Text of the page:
Does the appeal court’s Texas Walmart liquor store ruling diss the Supreme Court?
Remember the Supreme Court’s June Tennessee decision about out-of-state retailers?
That’s the one that was supposed to free us from the shackles of the antiquated, Prohibition-era three-tier system of liquor regulation. If so, the U.S. Fifth Circuit of Appeals wasn’t paying attention. It ruled last week that a Texas law that forbids public companies like Walmart from owning liquor stores may not be unconstitutional.
In other words, Tennessee can’t discriminate against out-of-state retailers, but Texas may be able to discriminate against publicly-owned retailers.
“We could be right back at the Supreme Court,” says Taylor Rex Robertson, an attorney with Haynes and Boone in Dallas. “The appeals court may have taken the easy way out.”
In this, Robertson says, the appeals court didn’t exactly rule that the Texas law is constitutional. Instead, it disagreed with the way the trial court judge analyzed the case and applied the law. Rather than make a decision, the appeals court sent the case back to the trial judge to do what needs to be done to analyze the case correctly. Call this a technicality, but one of the technicalities that oils the gears of the legal system.
And why not a technicality, since this is three-tier? If anything, the almost totally unexpected decision in the Texas Walmart liquor store case proves just how resilient three-tier is. Because it was a shock; the trial court had called the Texas law “irrational.”
Controversy, controversy, controversy
Still, it’s not like these kinds of contradictory decisions are unusual. In 2005, the Supreme Court ruling that allowed wineries to ship directly to consumers was supposed to end three-tier’s stranglehold. Until it didn’t.
Or, as a friend of mine put it: “Precedent? There’s no such thing as precedent when it comes to three-tier.”
Legally, the two decisions weren’t about exactly the same thing, even if an out-of-state retailer and a publicly-held retailer may seem to be pretty much alike to those of us who buy wine. But in the convoluted and tortured system that was set up to keep Al Capone out the liquor business after Prohibition, they’re vastly different. (Which, without boring you with legal-ese, is sort of why the appeals court did what it did.)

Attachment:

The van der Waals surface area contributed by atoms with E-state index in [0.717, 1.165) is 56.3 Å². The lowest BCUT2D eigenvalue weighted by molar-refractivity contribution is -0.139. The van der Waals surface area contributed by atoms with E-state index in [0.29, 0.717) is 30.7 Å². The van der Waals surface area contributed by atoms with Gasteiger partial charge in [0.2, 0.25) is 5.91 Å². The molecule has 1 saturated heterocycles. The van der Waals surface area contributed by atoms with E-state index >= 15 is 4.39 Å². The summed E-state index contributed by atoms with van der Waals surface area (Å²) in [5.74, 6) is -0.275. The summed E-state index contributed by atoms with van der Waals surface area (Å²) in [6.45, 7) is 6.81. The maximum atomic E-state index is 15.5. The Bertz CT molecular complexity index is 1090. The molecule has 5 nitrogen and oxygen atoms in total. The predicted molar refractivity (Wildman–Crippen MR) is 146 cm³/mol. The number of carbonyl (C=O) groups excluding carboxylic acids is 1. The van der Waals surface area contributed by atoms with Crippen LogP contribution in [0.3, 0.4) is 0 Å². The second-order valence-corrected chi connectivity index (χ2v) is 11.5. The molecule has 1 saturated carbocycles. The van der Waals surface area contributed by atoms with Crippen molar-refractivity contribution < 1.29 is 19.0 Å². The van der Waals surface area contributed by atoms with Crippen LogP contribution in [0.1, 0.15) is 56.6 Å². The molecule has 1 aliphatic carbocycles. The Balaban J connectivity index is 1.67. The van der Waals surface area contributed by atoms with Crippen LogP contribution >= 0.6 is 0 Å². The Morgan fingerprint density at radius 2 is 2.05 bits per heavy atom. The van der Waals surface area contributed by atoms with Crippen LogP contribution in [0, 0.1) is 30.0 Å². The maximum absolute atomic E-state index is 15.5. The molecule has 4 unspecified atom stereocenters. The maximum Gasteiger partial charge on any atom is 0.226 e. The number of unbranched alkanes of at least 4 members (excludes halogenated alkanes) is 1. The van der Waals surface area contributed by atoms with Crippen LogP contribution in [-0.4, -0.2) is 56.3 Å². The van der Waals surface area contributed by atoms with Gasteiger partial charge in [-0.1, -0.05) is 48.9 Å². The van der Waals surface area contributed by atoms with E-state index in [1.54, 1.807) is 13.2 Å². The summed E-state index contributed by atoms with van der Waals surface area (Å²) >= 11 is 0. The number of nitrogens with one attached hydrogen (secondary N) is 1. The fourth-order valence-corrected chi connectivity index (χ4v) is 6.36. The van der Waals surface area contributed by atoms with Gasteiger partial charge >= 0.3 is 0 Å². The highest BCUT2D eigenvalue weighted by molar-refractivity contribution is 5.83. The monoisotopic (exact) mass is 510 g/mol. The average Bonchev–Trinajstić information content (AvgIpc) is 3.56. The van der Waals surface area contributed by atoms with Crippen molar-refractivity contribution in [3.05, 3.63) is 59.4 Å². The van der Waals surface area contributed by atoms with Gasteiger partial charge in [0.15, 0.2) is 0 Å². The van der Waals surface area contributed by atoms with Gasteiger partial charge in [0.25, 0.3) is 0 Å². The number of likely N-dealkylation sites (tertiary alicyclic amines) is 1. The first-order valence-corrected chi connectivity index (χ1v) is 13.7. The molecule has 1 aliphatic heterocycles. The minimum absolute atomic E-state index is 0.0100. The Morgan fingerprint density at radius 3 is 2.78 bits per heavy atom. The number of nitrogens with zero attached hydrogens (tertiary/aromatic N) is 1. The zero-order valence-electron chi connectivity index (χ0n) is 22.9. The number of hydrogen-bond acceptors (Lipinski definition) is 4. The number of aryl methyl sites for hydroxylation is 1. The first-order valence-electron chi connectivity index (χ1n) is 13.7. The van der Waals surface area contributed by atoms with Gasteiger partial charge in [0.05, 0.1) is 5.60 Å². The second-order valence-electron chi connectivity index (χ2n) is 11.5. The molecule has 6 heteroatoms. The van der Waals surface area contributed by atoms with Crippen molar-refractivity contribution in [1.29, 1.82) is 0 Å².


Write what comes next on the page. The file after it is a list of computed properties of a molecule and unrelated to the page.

Hence, the Supreme Court ruled that barring out-of-state retailers wouldn’t necessarily promote the health and safety of Tennessee residents, which is the litmus test for a law’s constitutionality. The Supremes said an out-of-state retailer could just as effectively promote the health and safety as a local retailer. But in the Texas Walmart liquor store case, the appeals court said that there is no evidence that publicly-held retailers couldn’t promote the health and safety of Texas residents as effectively as privately-held companies could.
In other words, a Total Wine employee in Tennessee would card underage shoppers, fill out the state’s booze-related paperwork, and buy only from approved wholesalers more effectively than a Walmart employee in Texas would.
No, I don’t know what’s going to happen next. The only certainty, says Robertson, is that the Texas Walmart liquor store saga isn’t gon away anytime soon. What I do know is that whatever glimmer of hope we had that it would be easier to buy wine in the near future has glimmered away.
Drawing courtesy of Peter Hudspith via Flickr using a Creative Commons license